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Works Thomas Girtin

A Cave Cottage, Bridgnorth

(?) 1798

Primary Image: TG1356: Thomas Girtin (1775–1802), A Cave Cottage, Bridgnorth, (?) 1798, graphite, watercolour and pen and ink on laid paper, 11 × 17.6 cm, 4 ⅜ × 6 ⅞ in. Horne Museum, Florence (6024).

Photo courtesy of Horne Museum, Florence (All Rights Reserved)

Thomas Girtin (1775-1802)
  • A Cave Cottage, Bridgnorth
(?) 1798
Medium and Support
Graphite, watercolour and pen and ink on laid paper
11 × 17.6 cm, 4 ⅜ × 6 ⅞ in

‘Cottage at Bridgnorth N. Wales / no 302 - Value 3/-’ on the back

Object Type
Colour Sketch: Studio Work
Subject Terms
Picturesque Vernacular; Shropshire View

Catalogue Number
Description Source(s)
Exhibition Catalogue


Sotheby's, 26 June 1905, lot 29; Herbert Horne (1864–1916); bequeathed to the City of Florence, 1916

Exhibition History

Florence, 1966, no.46 as ’Cottage a Bridgewalt, nel Galles del Nord’; Florence, 2009, no.17


Collobi, 1963, no.198; Feather, 2014, pp.232–33

About this Work

Bridgnorth: The Hermitage 1896

The title under which this small sketch has hitherto appeared comes from an inscription on the back of the drawing, but we can be more specific about the ‘Cottage at Bridgnorth’ depicted here, since Girtin’s view shows one of the dwellings that were built into the town’s caves. Many of these occurred naturally, but others were carved into the soft sandstone that forms the town’s foundations, and there is some evidence to suggest that the curious residence, with its free-standing chimney seen here, was located in what was once a hermitage dating from the Saxon period. The solitary dwelling places for those who chose to live outside the traditional monastic communities fell out of favour after the Dissolution of the Monasteries, and the caves in Bridgnorth were occupied by a succession of poor and otherwise homeless people well into the twentieth century. A photograph of one of these, dating from 1896, may show the same structure depicted by Girtin (see figure 1). What we are looking at, therefore, is a humbler version of the famous hermitage at Warkworth, which Girtin made the subject of two large watercolours (TG1096 and TG1097), though the mood of solitary contemplation seen in those works has been dissipated in this work by the picturesque act of appropriation.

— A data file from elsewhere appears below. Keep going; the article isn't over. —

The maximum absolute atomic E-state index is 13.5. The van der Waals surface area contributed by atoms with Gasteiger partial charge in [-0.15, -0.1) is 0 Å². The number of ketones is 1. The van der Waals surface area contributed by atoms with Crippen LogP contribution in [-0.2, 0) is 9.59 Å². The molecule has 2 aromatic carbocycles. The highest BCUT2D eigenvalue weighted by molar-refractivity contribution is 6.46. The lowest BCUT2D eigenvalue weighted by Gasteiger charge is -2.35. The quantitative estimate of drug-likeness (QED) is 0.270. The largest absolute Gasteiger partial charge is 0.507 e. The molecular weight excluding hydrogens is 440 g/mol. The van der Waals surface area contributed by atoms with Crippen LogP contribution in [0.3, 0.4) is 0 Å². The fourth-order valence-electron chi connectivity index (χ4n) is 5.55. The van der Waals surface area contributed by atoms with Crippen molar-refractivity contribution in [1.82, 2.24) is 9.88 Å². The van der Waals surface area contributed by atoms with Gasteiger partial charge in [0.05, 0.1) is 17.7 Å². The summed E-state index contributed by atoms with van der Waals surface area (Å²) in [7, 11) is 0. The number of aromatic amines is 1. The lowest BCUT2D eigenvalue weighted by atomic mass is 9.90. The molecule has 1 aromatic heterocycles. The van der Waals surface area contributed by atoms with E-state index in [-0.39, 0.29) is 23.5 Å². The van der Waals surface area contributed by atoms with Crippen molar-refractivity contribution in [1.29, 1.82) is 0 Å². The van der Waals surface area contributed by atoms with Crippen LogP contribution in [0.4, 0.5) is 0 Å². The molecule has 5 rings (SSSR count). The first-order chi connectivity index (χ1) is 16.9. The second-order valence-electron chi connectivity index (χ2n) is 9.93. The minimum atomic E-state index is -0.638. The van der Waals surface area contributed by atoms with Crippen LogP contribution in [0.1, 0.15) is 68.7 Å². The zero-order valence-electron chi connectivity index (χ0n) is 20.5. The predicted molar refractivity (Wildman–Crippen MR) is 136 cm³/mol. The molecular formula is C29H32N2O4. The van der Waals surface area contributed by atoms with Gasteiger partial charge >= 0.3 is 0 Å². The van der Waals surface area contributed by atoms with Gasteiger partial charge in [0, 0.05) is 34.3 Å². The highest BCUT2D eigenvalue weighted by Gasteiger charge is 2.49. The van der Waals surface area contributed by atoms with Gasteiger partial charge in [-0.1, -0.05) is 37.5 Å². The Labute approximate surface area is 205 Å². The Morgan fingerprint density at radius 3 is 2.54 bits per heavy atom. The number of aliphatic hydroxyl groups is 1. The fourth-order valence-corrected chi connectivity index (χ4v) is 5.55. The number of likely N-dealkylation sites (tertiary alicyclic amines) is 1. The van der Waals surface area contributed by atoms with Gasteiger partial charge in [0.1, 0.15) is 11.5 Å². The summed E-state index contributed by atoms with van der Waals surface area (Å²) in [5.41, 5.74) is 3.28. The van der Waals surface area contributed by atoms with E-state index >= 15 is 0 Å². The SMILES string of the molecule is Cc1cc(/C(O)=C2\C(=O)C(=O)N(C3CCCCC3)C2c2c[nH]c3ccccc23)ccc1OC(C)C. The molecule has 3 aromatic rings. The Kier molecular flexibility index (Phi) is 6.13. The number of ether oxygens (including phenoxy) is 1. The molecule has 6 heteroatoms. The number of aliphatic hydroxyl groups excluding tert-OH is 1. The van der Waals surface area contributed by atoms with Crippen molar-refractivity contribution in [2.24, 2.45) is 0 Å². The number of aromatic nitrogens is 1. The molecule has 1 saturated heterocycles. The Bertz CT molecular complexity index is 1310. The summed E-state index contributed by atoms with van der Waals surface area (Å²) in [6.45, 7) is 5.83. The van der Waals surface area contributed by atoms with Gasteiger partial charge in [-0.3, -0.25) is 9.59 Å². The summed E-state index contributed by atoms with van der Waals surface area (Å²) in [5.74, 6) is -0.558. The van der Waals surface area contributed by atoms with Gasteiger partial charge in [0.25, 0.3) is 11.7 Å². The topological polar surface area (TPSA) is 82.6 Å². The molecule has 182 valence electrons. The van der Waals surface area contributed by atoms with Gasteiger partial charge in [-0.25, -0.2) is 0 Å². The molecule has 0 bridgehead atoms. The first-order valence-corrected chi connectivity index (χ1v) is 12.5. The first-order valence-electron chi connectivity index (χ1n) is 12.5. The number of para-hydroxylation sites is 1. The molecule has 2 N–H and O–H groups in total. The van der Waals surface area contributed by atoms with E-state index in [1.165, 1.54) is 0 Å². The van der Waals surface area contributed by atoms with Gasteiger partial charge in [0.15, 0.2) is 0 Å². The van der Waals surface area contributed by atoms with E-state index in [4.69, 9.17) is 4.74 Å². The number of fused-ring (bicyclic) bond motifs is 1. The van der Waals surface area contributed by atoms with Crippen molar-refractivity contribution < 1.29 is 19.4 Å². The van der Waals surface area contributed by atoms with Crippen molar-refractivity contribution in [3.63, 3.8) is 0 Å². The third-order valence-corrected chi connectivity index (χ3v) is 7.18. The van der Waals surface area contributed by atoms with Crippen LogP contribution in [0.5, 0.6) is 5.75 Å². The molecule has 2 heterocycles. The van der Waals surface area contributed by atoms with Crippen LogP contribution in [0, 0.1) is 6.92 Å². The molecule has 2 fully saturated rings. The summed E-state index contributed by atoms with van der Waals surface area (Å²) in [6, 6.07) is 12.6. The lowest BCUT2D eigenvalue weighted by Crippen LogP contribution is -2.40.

The artist probably visited Bridgnorth in the summer of 1798, either on his way to or returning from his trip to North Wales. This was presumably the occasion on which Girtin also executed the large-scale and highly detailed pencil sketch of the old Severn Bridge at Bridgnorth (TG1357), though the fact that that drawing was used as the basis for a dated watercolour from 1802 (TG1755) has suggested to some that the artist revisited the town at a later date (Girtin and Loshak, 1954, p.169). I suspect that it was the former that was the case and that, as with the comparable view Denbigh Castle and the Vale of Clwyd (TG1337), this work was actually sketched on the spot in 1798. The status of this Bridgnorth scene as a sketch from nature is not entirely clear-cut, however. Though there are plenty of signs of a work executed at speed, particularly in the vegetation behind the cave, and the red colour of the stone is barely indicated, other areas have been worked over in multiple layers of wash, which would have required time for each to dry before painting recommenced. The figure in the foreground may be the telling detail, however, as she lacks any sort of forethought and planning, and, on balance, I suspect that this work was not made in the studio as a saleable equivalent to the on-the-spot colour sketches, as was the artist’s practice from 1796 onwards.


Warkworth Hermitage


1798 - 1799

Warkworth Hermitage


(?) 1798

The Old Severn Bridge at Bridgnorth





(?) 1798

Denbigh Castle and the Vale of Clwyd


by Greg Smith

Place depicted

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